Old weather diaries aid new studies
Better climate for neglected science.
EINSIEDELN, Switzerland - A librarian at this 10th-century monastery leads a visitor beneath the vaulted ceilings of the archive past the skulls of two former abbots.
He pushes aside medieval ledgers of indulgences and absolutions, pulls out one of 13 bound diaries inscribed from 1671 to 1704 and starts to read about the weather.
"January 11 was so frightfully cold that all of the communion wine froze," said an entry from 1684 by Brother Josef Dietrich, governor and "weatherman" of the once-powerful Einsiedeln Monastery. "Since I've been an ordained priest, the sacrament has never frozen in the chalice."
"But on Jan. 13 it got even worse and one could say it has never been so cold in human memory," he added.
Diaries of day-to-day weather details from the age before 19th-century standardized thermometers are proving of great value to scientists who study today's climate. Historical accounts were once largely ignored, as they were thought to be fraught with inaccuracy or were simply inaccessible or illegible. But the booming interest in climate change has transformed the study of ancient weather records from what was once a "wallflower science," says Christian Pfister, a climate historian at the University of Bern.
The accounts dispel any lingering doubts that Earth is heating up more dramatically than ever before, he says. Last winter - when spring blossoms popped up all over the Austrian Alps, Geneva's official chestnut tree sprouted leaves and flowers, and Swedes were still picking mushrooms well into December - was Europe's warmest in 500 years, Pfister says. It came after the hottest autumn in a millennium and was followed by one of the balmiest Aprils on record.
"In the last year, there was a series of extremely exceptional weather," he says. "The probability of this is very low."
The records also provide a context for judging shifts in the weather. Brother Konrad Hinder, the current weatherman at Einsiedeln and an avid reader of Dietrich's diaries, says his predecessor's precise accounts of everything from yellow fog to avalanches provide historical context.
"We know from Josef Dietrich that the extremes were very big during his time. There were very cold winters and very mild winters, very wet summers and very dry summers," he said, adding that the range of weather extremes has been smaller in the 40 years he has recorded data for the Swiss national weather service.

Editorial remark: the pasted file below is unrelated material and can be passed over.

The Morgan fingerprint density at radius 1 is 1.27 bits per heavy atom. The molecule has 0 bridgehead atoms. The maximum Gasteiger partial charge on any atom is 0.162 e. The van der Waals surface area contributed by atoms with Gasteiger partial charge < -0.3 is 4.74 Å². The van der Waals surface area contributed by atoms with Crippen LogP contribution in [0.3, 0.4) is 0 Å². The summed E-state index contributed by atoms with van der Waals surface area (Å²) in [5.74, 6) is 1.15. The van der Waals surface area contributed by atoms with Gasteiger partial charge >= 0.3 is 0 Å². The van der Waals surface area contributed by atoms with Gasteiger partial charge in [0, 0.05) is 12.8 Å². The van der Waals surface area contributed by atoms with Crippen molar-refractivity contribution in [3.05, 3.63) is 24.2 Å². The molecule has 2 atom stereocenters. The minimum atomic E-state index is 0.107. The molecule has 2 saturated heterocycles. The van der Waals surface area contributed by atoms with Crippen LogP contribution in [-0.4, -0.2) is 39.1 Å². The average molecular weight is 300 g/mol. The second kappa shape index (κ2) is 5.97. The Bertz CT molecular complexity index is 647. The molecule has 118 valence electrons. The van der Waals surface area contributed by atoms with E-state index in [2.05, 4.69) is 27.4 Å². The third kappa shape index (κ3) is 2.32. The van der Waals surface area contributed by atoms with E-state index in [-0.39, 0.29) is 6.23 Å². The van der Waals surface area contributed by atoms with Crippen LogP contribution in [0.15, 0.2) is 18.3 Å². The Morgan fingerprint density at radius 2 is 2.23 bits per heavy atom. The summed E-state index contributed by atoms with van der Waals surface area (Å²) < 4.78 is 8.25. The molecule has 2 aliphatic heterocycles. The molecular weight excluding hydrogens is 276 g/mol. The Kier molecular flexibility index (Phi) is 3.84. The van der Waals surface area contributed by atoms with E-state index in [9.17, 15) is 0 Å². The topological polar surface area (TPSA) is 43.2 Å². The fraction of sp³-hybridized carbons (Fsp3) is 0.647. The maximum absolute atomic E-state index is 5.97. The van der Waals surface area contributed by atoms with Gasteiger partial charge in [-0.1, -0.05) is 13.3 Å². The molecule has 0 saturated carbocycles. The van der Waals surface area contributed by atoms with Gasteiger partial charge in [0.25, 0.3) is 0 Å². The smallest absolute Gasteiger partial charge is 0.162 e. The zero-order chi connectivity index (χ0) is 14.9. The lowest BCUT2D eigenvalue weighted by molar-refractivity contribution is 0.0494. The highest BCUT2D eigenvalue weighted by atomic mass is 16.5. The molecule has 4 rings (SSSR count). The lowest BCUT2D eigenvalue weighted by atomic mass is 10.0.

"That's why I'm always cautious when people say the weather extremes now are at their greatest. Without historical context, you lose control, and you rush to proclaim every latest weather phenomenon as extreme or unprecedented," Hinder said.
Most historians and scientists delving deep into archives seek accounts of disasters and extreme weather events. But the records can also be used to obtain a more precise temperature range for most months and years that goes beyond such general indicators as tree rings, corals, ice cores or glaciers.
Such weather sources include the thrice-daily temperature and pressure measurements by 17th-century Paris physician Louis Morin, a short-lived international meteorological network created by the Grand Duke of Tuscany in 1653, and 33 "weather diaries" surviving from the 16th century. In Japan, court officers kept records of the dates of cherry blossom festivals, which allow modern scientists to track the weather of the time.
Early records often are discovered only by chance in documents that have survived in centuries-old European monasteries like Einsiedeln, or in the annals of rulers, military campaigns, famines, natural hazards and meteorological anomalies.
In Klosterneuberg, Austria, near Vienna, an unidentified writer noted a lack of ice on the Danube in 1343-1344 and called the winter "mild," while the abbot of Switzerland's Fischingen Monastery laments the late harvest of hay and corn in the summer of 1639 when "there was hardly ever a really warm day."
Scores of similar clues are pieced together year by year to determine temperature ranges, says Pfister, whose team of four uses old "weather reports" to work back as far as the 10th century.